With all of the new treatments available for incontinence nowadays, an effective and easy solution is within reach for men and women struggling with incontinence. The main roadblock to that solution might just be the patient himself, by minimizing the severity of his condition. Dr. Peter Muench of Delaware Urologic Associates in Newark, Delaware, knows this all too well and advises patients that full disclosure is the best policy in helping them with their condition. Hopefully, with enough publicity about these advances in the treatment of both male and female incontinence, more patients will speak up and get their condition cured.
Newark, Delaware (PRWEB) May 29, 2009 -- In the past, a big fear for males undergoing either radical prostatectomy for prostate cancer or trimming for a blocking prostate (BPH) was urinary incontinence. Incontinence after radical prostatectomy will generally occur in about 2% of cases. Leakage after an over-aggressive trimming of a prostate for blockage occurs less often, but it's not unheard of.
Of course, the cases of male incontinence can vary by degrees depending on their perspective. After radical prostatectomy, men are often more willing to cope with their leakage than to undergo yet another procedure. A successful treatment is the American Medical Systems 800TM Urinary Control System, also known as an artificial urinary sphincter (AUS). It is the only artificial urinary sphincter currently on the market. For over 30 years, physicians worldwide have surgically implanted the device in more than 94,000 men as a treatment for stress [urinary incontinence due to prostatectomy.
However, many patients who leak mildly or moderately, using 1-4 pads per day, feel that an AUS is too invasive, because of the degree of their incontinence and/or amount of leakage. Dr. Muench counsels that the surgery only requires just one or two small incisions. Considered the gold stand in treating incontinence, AUS is very effective in stopping even the most severe leakage. The results are effective and long lasting and well worth considering.
For those patients who are not candidates for AUS, there is the AdVance® Male Sling System (AMS), also from American Medical Systems, used with great success by Dr. Muench, is effective in cases of mild to moderate incontinence. He believes that the AdVance® will appeal to many patients as a minimally invasive procedure with a high success rate. The procedure takes about 30 minutes, under spinal or general anesthesia, as an outpatient procedure. The recovery is quick and results are immediate. Patients treated with AdVance® are extremely pleased with the results.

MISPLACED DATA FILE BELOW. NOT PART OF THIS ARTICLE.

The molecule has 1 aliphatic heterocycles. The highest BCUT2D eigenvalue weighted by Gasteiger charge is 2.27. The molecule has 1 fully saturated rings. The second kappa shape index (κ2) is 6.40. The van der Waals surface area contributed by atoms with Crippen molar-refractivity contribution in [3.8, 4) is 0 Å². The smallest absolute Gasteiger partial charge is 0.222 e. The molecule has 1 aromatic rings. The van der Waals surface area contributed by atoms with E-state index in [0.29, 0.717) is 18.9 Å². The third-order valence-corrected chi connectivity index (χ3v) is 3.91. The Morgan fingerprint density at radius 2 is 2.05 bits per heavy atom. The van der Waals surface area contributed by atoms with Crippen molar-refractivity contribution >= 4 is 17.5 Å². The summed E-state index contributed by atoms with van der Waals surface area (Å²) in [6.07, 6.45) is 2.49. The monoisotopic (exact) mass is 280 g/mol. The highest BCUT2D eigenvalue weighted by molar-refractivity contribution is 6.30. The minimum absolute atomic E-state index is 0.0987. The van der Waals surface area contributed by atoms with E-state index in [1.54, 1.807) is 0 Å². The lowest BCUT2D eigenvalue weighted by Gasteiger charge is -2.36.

New Female Stress Incontinence Treatments
By the same token, advances in female stress incontinence are resulting in further refinement of slings for women. The new The MiniArc® Single-Incision Sling System from American Medical Systems is a revolutionary procedure that uses a single-incision approach to reduce invasiveness and enhance patient recovery. Mini-Arc's can be placed in just 10 minutes, as an outpatient procedure, with an almost immediate return to normal daily activities and an immediate end to leakage. The sling is only 5cm long, compared to other slings on the market that are three or four times the length.
The male bladder sling has been around for several years and is similar in scope to a female bladder sling. The revolutionary idea is the brainchild of urologists Peter Redher, MD, and Christian Gozzi, MD, who questioned the validity of old beliefs and wanted to treat male incontinence the same way they treated female incontinence. Previously, doctors had been conditioned to believe that the strong, narrow and muscular male pelvis could never allow the bladder to drop the way a female pelvis does. Questioning old beliefs pointed them to the key component of male leakage after prostate removal, which is hypermobility. Hypermobility refers to movement and is the most common cause of female stress incontinence. The male sling solution supports the dropped bladder neck, just as in the female sling concept.
What you don't say will not cure you
The inaccurate underrepresentation of male incontinence is similar to how erectile dysfunction was under reported before the discovery of Viagra. After Viagra, once men realized there was an easy, effective treatment, they readily admitted to the condition. Therefore it would appear that incidence of erectile dysfunction rose with the discovery of Viagra as a treatment, when really only the reporting was increased. Similarly Dr. Muench believes that the incidence of male urinary incontinence will rise with the advent of solutions such as the AdVance®, once men realize how effective and non-invasive it is.
"The interesting thing for us as doctors is how many men have leakage and minimize it almost to a point of denial. We have seen several patients who clearly stated they do not have incontinence and do not use pads." Dr. Muench tries to get his patients to open up to other ideas, by merely discussing the minimally invasive procedures that do not require much recovery. It is at this point that patients often become willing to admit to mild to moderate incontinence - making them curious enough to pursue these new options. Open recognition of a problem is always the first step towards solving it.
About Peter J. Muench, MD and DelawareUrologic.com
Dr. Muench is certified by the American Board of Urology. He is Medical Director of Delaware Urologic Associates (DUA) in Newark, Delaware. DUA specializes in the diagnosis and treatment of male and female urologic disorders, using minimally invasive procedures. For more information about Dr. Muench's state-of-the-art urology treatments, including those for urinary incontinence and erectile dysfunction, please don't hesitate to call his office at 302-266-7577 or visit his website:http://www.delawareurologic.com.
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